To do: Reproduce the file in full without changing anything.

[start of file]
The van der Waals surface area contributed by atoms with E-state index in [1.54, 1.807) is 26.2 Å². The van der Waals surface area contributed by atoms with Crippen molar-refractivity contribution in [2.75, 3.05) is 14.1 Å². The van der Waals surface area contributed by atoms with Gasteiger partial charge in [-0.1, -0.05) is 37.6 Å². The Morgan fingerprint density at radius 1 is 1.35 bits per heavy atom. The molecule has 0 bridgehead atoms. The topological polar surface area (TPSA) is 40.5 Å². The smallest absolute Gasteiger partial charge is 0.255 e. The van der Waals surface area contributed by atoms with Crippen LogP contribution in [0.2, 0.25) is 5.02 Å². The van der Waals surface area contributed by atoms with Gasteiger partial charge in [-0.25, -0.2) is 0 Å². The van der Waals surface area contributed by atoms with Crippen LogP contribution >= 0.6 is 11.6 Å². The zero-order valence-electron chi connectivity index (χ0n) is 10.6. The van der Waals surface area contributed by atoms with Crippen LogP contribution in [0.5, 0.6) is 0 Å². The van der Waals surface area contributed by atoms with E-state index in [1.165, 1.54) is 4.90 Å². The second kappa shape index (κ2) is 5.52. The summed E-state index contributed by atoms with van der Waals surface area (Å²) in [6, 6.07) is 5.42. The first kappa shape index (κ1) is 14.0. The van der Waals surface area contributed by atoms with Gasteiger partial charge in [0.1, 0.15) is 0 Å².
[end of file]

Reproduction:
The van der Waals surface area contributed by atoms with E-state index in [1.54, 1.807) is 26.2 Å². The van der Waals surface area contributed by atoms with Crippen molar-refractivity contribution in [2.75, 3.05) is 14.1 Å². The van der Waals surface area contributed by atoms with Gasteiger partial charge in [-0.1, -0.05) is 37.6 Å². The Morgan fingerprint density at radius 1 is 1.35 bits per heavy atom. The molecule has 0 bridgehead atoms. The topological polar surface area (TPSA) is 40.5 Å². The smallest absolute Gasteiger partial charge is 0.255 e. The van der Waals surface area contributed by atoms with Crippen LogP contribution in [0.2, 0.25) is 5.02 Å². The van der Waals surface area contributed by atoms with Gasteiger partial charge in [-0.25, -0.2) is 0 Å². The van der Waals surface area contributed by atoms with Crippen LogP contribution >= 0.6 is 11.6 Å². The zero-order valence-electron chi connectivity index (χ0n) is 10.6. The van der Waals surface area contributed by atoms with Crippen LogP contribution in [0.5, 0.6) is 0 Å². The van der Waals surface area contributed by atoms with E-state index in [1.165, 1.54) is 4.90 Å². The second kappa shape index (κ2) is 5.52. The summed E-state index contributed by atoms with van der Waals surface area (Å²) in [6, 6.07) is 5.42. The first kappa shape index (κ1) is 14.0. The van der Waals surface area contributed by atoms with Gasteiger partial charge in [0.1, 0.15) is 0 Å².